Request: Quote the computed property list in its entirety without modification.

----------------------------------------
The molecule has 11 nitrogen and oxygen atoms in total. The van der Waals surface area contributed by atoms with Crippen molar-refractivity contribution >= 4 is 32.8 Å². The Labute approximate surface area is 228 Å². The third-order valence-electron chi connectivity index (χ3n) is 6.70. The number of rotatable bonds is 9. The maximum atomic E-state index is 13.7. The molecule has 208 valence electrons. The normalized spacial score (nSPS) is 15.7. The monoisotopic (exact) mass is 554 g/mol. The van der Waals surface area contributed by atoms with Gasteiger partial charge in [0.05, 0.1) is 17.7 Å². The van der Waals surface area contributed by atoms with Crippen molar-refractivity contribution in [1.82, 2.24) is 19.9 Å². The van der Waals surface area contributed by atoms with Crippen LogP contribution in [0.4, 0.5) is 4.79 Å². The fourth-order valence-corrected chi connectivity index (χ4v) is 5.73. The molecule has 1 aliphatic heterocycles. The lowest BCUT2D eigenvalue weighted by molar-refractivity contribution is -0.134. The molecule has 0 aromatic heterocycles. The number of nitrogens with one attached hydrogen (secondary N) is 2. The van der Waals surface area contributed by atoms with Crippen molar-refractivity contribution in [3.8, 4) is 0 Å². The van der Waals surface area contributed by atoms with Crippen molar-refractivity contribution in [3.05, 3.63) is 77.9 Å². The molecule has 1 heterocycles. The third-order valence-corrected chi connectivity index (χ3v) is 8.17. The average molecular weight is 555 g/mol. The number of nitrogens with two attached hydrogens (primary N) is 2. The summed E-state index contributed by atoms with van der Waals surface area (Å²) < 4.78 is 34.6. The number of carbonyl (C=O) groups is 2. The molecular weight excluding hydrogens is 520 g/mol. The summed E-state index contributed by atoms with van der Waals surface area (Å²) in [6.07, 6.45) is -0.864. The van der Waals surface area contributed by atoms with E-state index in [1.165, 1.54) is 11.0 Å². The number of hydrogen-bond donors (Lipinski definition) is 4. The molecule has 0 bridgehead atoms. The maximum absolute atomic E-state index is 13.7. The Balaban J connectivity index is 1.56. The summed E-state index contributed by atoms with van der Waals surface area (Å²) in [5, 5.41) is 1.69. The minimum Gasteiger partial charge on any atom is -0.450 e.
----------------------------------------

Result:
The molecule has 11 nitrogen and oxygen atoms in total. The van der Waals surface area contributed by atoms with Crippen molar-refractivity contribution >= 4 is 32.8 Å². The Labute approximate surface area is 228 Å². The third-order valence-electron chi connectivity index (χ3n) is 6.70. The number of rotatable bonds is 9. The maximum atomic E-state index is 13.7. The molecule has 208 valence electrons. The normalized spacial score (nSPS) is 15.7. The monoisotopic (exact) mass is 554 g/mol. The van der Waals surface area contributed by atoms with Gasteiger partial charge in [0.05, 0.1) is 17.7 Å². The van der Waals surface area contributed by atoms with Crippen molar-refractivity contribution in [1.82, 2.24) is 19.9 Å². The van der Waals surface area contributed by atoms with Crippen LogP contribution in [0.4, 0.5) is 4.79 Å². The fourth-order valence-corrected chi connectivity index (χ4v) is 5.73. The molecule has 1 aliphatic heterocycles. The lowest BCUT2D eigenvalue weighted by molar-refractivity contribution is -0.134. The molecule has 0 aromatic heterocycles. The number of nitrogens with one attached hydrogen (secondary N) is 2. The van der Waals surface area contributed by atoms with Crippen molar-refractivity contribution in [3.8, 4) is 0 Å². The van der Waals surface area contributed by atoms with Crippen molar-refractivity contribution in [3.05, 3.63) is 77.9 Å². The molecule has 1 heterocycles. The third-order valence-corrected chi connectivity index (χ3v) is 8.17. The average molecular weight is 555 g/mol. The number of nitrogens with two attached hydrogens (primary N) is 2. The summed E-state index contributed by atoms with van der Waals surface area (Å²) < 4.78 is 34.6. The number of carbonyl (C=O) groups is 2. The molecular weight excluding hydrogens is 520 g/mol. The summed E-state index contributed by atoms with van der Waals surface area (Å²) in [6.07, 6.45) is -0.864. The van der Waals surface area contributed by atoms with E-state index in [1.165, 1.54) is 11.0 Å². The number of hydrogen-bond donors (Lipinski definition) is 4. The molecule has 0 bridgehead atoms. The maximum absolute atomic E-state index is 13.7. The Balaban J connectivity index is 1.56. The summed E-state index contributed by atoms with van der Waals surface area (Å²) in [5, 5.41) is 1.69. The minimum Gasteiger partial charge on any atom is -0.450 e.